In today’s fiercely competitive aerospace industry, everyone is seeking an edge. Airlines want simpler and quicker maintenance solutions to reduce downtime and cost, while aircraft and engine manufacturers are striving for ever higher efficiency levels – of both products and their production. In the meantime, environmental sustainability has become a priority for all.

To meet these ambitious goals, innovation is a necessity.

Additive manufacturing (AM) – popularly known as 3D printing – offers fast and innovative solutions to reduce disruption, material waste, energy consumption and costly downtime.

3D printed parts

Source: Rolls-Royce

Rolls-Royce uses 3D printing to produce advanced engine components

AM allows for the fabrication of intricate and complex designs that traditional manufacturing methods may struggle to replicate or cannot produce altogether. Highly customised and optimised components with improved fuel efficiency, enhanced thermal management, and increased power output – all of which are vital in the push towards more sustainable flight – can be created. What’s more, this technique can reduce development cycles and costs – expediting the introduction of complex, high-value products.

Since the first uses of AM in aerospace, with stereolithography used to produce plastic windtunnel models in 1996, there has been a dramatic uptake in the technology by the industry’s giants. For instance, Boeing now produces tens of thousands of metal and polymer AM components globally. And GE Aerospace has used the CFM International Leap engine to showcase how 3D printing can consolidate 20 parts into one, reducing weight and cost through an innovative fuel nozzle design.

By consolidating different parts into a single printed component, downstream manufacturing and assembly steps can be reduced, and supply chains simplified. Shortening supply chains, producing less waste, and using less material will significantly reduce the carbon footprint associated with building aerospace products. This is especially true if design for the environment strategies are applied at the design stage of products and components.

There are also MRO opportunities where on-demand manufacturing capabilities allow airlines to secure supply chains by reducing reliance on imports, as components can be printed closer to the point of use. This speeds up repairs as replacement parts can be supplied rapidly on-site. Not only does this reduce downtime, it also allows airlines to diminish inventory space as they no longer need to maintain vast warehouses full of spare parts.

Despite its benefits, uncertainty about AM’s ability to deliver on its promises is slowing the implementation of this technology. With more applications in service, confidence is growing that 3D printing can increasingly be used in aerospace beyond simple part production.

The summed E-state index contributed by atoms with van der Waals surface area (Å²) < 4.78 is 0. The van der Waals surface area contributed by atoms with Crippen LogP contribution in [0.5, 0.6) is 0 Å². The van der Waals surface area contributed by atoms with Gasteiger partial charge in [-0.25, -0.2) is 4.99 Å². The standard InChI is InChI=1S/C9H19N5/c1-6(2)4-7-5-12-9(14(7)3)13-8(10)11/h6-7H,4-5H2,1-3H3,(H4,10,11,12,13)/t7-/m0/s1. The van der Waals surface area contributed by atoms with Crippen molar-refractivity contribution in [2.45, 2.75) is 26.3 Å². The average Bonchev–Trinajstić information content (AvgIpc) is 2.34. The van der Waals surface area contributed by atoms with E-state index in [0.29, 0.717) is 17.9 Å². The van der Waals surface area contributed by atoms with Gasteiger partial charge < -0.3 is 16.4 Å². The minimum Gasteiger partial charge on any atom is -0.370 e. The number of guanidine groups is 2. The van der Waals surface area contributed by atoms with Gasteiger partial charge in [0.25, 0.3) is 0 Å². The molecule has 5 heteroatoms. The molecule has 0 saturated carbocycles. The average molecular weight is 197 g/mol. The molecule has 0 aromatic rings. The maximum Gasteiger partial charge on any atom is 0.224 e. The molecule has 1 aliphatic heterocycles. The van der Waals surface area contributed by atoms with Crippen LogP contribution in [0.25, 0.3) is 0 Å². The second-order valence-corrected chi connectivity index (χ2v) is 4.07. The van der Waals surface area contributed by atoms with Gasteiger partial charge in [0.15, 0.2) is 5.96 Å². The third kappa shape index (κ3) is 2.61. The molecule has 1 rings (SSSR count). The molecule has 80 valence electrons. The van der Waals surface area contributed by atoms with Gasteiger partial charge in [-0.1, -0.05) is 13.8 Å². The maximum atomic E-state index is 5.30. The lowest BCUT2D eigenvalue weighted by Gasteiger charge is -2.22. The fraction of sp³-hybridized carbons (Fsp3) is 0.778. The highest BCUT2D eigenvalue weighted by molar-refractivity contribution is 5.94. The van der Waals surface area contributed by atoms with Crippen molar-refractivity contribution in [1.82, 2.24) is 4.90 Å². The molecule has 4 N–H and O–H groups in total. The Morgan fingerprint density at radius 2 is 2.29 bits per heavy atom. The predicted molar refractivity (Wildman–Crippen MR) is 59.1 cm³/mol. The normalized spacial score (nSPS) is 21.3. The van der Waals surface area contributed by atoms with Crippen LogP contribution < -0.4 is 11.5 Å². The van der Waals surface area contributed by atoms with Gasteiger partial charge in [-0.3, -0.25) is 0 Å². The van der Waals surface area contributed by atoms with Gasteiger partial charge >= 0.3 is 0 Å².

John Stretton

Source: Manufacturing Technology Centre

John Stretton believes increased use of additive manufacturing will transform the aerospace sector

Nevertheless, industry needs a clearer vision of where it wants to apply the technology in future. It must also remember that implementation will not come without challenges. For AM to deliver on its promise, technical and commercial barriers such as process chain costs, supply chain maturity, and cost-effective certification must be overcome.


In an effort to reduce these barriers, The Manufacturing Technology Centre (MTC), which is home to the National Centre for Additive Manufacturing, is working closely with the Aerospace Technology Institute and the wider UK aerospace community to develop a roadmap and strategy for AM. This will present a clear vision for the industry’s future, outlining the necessary stepping-stones for the technology to progress within the sector and ensure adoption rates of AM in the UK remain internationally competitive.

The MTC also works directly with engineering companies to enhance product performance, de-risk projects, and provide access to rapid problem solving to speed up the route to market.

AM has an important role to play in transforming the aerospace sector and the wider manufacturing industry. This innovative technology has the potential to ensure aviation’s needs are met through secure supply chains, optimised product design and enhanced efficiency, whilst reducing the impact of air travel on the environment – all of which are crucial to the future prosperity of the sector.

John Stretton is director of Aerospace, Defence, and Security at the UK’s Manufacturing Technology Centre.